Boy am I fortunate! Having moved out of Romans 9-11, a VERY difficult section, today’s verses are straight forward and lend themselves readily to comment. In fact, the biggest difficulty in this passage is deciding how to limit my comments!
With that in mind, the focus I’m going to run with is the idea of “transformation”. As you no doubt know, the Greek word itself is a form of “metamorphosis”. Anyone with even a passing familiarity with bugs understands this word, how a lowly caterpillar becomes a winged flower, a butterfly. It “morphs”.
And, of course, “morph” is tucked right there in “metamorphosis”. It’s another word we’ve all become familiar with with the Mighty Morphin’ Power Rangers, or now the Transformers that can morph from giant robots into all kinds of cool machines. The idea in each of these examples is change; I once was something but now I’m something else.
In other words, there is a before and after to our life story. In fact, in this life there is an ongoing series of before and afters where the latest “after” becomes the next before. So it brings up the question—how is God changing you? Because really, that is what the Bible is—a collection of stories how, through salvation history, God changes people, and therefore of how He both wants to and is able to change you. (And me, of course.) It’s the story of before and afters.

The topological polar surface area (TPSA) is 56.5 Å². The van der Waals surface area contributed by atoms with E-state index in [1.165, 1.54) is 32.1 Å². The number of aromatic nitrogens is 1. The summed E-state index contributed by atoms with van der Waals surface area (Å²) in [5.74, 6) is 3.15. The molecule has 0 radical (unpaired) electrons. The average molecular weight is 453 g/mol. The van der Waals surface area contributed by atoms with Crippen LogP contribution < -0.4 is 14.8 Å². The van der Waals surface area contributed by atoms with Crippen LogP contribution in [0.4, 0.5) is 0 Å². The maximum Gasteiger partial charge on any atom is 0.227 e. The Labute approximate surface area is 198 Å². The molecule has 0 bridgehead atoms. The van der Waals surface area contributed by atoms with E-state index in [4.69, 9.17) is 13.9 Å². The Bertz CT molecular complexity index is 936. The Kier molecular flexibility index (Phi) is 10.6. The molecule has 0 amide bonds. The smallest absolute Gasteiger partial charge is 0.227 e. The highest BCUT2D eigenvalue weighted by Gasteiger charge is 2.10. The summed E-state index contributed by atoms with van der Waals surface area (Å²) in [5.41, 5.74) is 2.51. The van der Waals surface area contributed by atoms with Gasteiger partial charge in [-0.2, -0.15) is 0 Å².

So what is your story? What is mine? Do we have one? Are we telling it?
I’ve thought about this a lot the last several years, and I’ve come to believe that one of the surest marks of a healthy Christian community that really is centered on Jesus as Lord and Savior is that it will be a community of stories. These stories will be stories of lives changed by the power of God at work in them. They’ll be the kind of stories a person can’t help but tell, and they will encourage and inspire those who hear them to continue offering themselves as living sacrifices so that they will be transformed to a greater extent than ever before.
So again…what is your story? What is mine? Do we have one? Are we telling it? If not, what are we going to do about it as we seek to live out one of the central truths these verses (and indeed the Bible) has to offer?